The Tandy 1000 TX was very similar to the Tandy 1000, having an external keyboard and similar casing. The most major difference was the use of an 80286 CPU; otherwise, it was nearly indistinguishable to the Tandy 1000, including the unique parallel port edge connector. Despite the 80286 processor, it was still an XT-class PC, not an AT-class PC, as it adapted the 80286 to operate over the same 8-bit data bus as previous Tandy 1000 models, and had 8-bit XT-style expansion slots. As such, it could not operate in 80286 Protected Mode or perform 16-bit memory or I/O transfers in one bus cycle, but it did benefit from the higher speed of the 80286 and its other added instructions in Real Mode. The TX had a 3.5" internal floppy disk drive, with an optional extra internal 5.25" floppy disk drive. It contained ports for two joysticks in the front along with the keyboard, and included a volume control with a headphone jack on the front. The back had all of the same ports as the Tandy 1000, except that the light wand port was replaced with a 9-pin standard D-shell RS-232 serial port. The memory size was 640k (upgradable to 768k, with the added 128K devoted to video*) and the computer came bundled with Deskmate. The SX was indistinguishable to the TX except it used a 7.16 MHz 8088 processor, had 384k of memory (upgradeable to 640K on the motherboard,) came with either one or two 5.25" internal floppy disk drives, had the light pen port instead of the RS-232 serial port, and lacked the volume control and headphone jack. All original Tandy-provided internal floppy disk drives for the 1000 SX and TX were double density drives.* Unlike the IBM PC, PX/XT, PC/AT, and all compatibles, the Tandy 1000 series (except possibly for late models) used part of main memory as video memory, as the IBM PCjr did. Expanding the TX's memory to 768K ensured that more memory would be available in the 640K of the memory space allocated by IBM for main memory (for programs and their data). Tandy 1000 SL, SL/2, TL, TL/2, TL/3
The Tandy SL and TL series of computers were updates of the SX and TX respectively. Aside from having a redesigned case, the SL and TL each offered an improved video chip (capable of a 640x200 resolution, 16-color screen mode), on-board Hercules Graphics Card compatible monochrome video offering 720x350 resolution, and an improved sound circuit featuring an 8-bit mono DAC/ADC. The latter device, which became known as the "Tandy DAC," was functionally similar to sound devices which connected to the parallel port (such as the Disney Sound Source), but unlike those devices it supported DMA transfers and could sample at frequencies up to 48 kHz. While the Tandy DAC's features compared favorably to those offered by Creative's 8-bit Sound Blaster audio cards, it never gained the same level of market acceptance as the Sound Blaster did, perhaps because it was only available on the motherboard of a Tandy 1000.The Tandy 1000 SL and SL/2 feature an Intel 8086 processor running at 8 MHz. The 8086's 16-bit bus gives the SL models a small but definite performance advantage over the earlier 8088-based Tandy 1000s. The SL came with 384k of RAM preinstalled, whereas the SL/2 offered 512k. Both machines can be expanded to 640k, although only 576k could be used by the operating system.The Tandy 1000 TL and TL/2 use 8 MHz Intel 80286 processors, whereas the TL/3 uses a 10 MHz 80286. These computers had 640 kilobytes of memory preinstalled, with an option for an extra 128 kilobytes to be installed for use as video memory for the onboard ETGA (Enhanced TGA, the "Enhanced" referring to the added 640x200x16 color mode) video hardware. It is therefore impractical to expand the onboard memory beyond 640 KB if a VGA graphics card is installed.Since the TL series are XT-class machines, it is very hard to install or use extended memory (XMS), although expanded memory (EMS) can be used in conjunction with an 8-bit LIM EMS memory card. Nonstandard expanded memory cards can also be used with compatible software. Tandy 1000 RL, RL/HD, RLX, RSX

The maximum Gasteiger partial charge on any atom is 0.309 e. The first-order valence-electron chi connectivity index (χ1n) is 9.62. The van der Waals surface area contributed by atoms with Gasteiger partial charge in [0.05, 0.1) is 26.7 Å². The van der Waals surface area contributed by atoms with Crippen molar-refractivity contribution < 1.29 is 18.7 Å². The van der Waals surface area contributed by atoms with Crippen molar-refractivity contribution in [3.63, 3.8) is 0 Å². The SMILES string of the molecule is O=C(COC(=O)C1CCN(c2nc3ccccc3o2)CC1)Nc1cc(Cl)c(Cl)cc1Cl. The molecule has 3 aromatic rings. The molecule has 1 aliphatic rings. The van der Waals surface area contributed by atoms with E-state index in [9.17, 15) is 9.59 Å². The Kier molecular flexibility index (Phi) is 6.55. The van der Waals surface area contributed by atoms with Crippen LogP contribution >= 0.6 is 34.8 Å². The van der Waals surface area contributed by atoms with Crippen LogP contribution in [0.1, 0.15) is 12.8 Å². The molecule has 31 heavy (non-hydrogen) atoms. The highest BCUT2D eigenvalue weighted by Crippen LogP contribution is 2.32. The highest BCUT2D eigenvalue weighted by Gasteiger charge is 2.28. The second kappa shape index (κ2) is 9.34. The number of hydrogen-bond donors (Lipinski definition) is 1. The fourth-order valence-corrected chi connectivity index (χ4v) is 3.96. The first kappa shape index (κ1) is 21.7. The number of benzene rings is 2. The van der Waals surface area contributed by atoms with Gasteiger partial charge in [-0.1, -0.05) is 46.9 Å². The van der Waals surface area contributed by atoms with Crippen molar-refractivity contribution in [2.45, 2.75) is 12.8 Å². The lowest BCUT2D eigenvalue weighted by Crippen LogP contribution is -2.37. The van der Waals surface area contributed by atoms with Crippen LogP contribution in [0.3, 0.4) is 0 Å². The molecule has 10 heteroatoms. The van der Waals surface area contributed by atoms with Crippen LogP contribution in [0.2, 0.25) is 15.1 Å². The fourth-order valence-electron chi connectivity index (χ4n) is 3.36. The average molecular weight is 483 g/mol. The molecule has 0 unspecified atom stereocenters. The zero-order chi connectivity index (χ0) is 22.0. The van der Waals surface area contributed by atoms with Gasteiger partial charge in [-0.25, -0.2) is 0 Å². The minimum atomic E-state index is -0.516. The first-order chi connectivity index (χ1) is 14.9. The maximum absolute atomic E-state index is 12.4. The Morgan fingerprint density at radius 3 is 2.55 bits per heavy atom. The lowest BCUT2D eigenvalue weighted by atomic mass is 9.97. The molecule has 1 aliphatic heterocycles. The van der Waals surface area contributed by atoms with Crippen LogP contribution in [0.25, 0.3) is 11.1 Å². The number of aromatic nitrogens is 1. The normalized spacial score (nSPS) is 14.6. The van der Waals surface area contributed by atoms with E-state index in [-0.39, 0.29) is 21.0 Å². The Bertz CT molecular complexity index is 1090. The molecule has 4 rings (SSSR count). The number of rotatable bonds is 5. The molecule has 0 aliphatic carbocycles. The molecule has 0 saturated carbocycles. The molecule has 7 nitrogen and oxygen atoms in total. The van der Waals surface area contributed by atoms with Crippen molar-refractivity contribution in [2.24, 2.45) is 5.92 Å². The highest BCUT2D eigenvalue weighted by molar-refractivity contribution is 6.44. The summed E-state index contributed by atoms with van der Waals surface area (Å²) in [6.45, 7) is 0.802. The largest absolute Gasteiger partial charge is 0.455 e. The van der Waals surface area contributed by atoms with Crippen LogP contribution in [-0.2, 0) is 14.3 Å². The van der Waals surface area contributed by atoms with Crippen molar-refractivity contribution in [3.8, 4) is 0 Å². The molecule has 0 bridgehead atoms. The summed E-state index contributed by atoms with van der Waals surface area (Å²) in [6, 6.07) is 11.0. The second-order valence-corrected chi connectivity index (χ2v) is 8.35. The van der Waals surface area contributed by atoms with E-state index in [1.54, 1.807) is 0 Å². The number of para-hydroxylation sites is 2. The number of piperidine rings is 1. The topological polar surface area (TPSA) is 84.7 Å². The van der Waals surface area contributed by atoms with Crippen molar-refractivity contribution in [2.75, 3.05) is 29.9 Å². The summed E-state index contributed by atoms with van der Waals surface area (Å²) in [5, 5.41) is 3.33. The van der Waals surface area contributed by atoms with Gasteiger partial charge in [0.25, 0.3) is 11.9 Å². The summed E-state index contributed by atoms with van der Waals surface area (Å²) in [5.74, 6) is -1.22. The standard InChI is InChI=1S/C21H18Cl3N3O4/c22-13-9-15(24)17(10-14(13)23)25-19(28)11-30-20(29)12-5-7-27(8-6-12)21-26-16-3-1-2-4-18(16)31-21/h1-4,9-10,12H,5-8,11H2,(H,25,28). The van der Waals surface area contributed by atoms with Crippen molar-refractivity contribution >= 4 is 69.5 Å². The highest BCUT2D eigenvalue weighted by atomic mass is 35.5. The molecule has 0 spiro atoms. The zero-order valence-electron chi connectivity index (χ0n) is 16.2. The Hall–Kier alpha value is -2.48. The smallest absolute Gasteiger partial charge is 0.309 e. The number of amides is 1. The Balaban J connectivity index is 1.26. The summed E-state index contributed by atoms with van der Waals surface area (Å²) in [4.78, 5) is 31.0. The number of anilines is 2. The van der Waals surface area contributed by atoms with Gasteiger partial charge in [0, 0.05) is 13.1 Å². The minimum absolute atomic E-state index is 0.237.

The Tandy 1000 RL/RLX/RSX series were slim-line desktop home computers. The RL and RL/HD featured a 9.56 MHz 8086 processor, 512 KB of RAM (expandable to 768 KB to give 128 KB for video), smaller keyboard and mouse ports (which were similar to the PS/2's ports but not directly compatible), a bidirectional parallel port, and the SL's enhanced graphics and sound. The RL/HD also included a built-in XT IDE hard drive.The RLX was the 'mid-range' offering of the RL line. The RLX featured an 80286 processor and the same 8-bit ISA slot(s), XT IDE hard drive interface and sound chip as the RL, but had an NCR VGA graphics chip instead of the usual Tandy video. Also, the RLX featured a high-density, 1.44 MB 3.5" disk drive. The RLX offered 512KB of memory preinstalled, which could be expanded to 1MB. (The hard drive version came with 1MB preinstalled.)The RSX offered a 25 MHz 80386SX processor, two 16-bit ISA slots, AcuMos SVGA video, an AT compatible IDE interface and fully PS/2 compatible keyboard and mouse ports. It was a major deviation from the Tandy 1000 design, sharing only the sound chip (which still features the Tandy DAC) in common with earlier 1000's, and being, by virtue of its 16-bit bus architecture, an AT-class instead of an XT-class PC. In this, it can be compared to the Tandy 3000, which was Tandy's full IBM AT clone (with a multithousand dollar retail price.) The RSX came standard with 1MB of RAM, which could be expanded up to 9MB.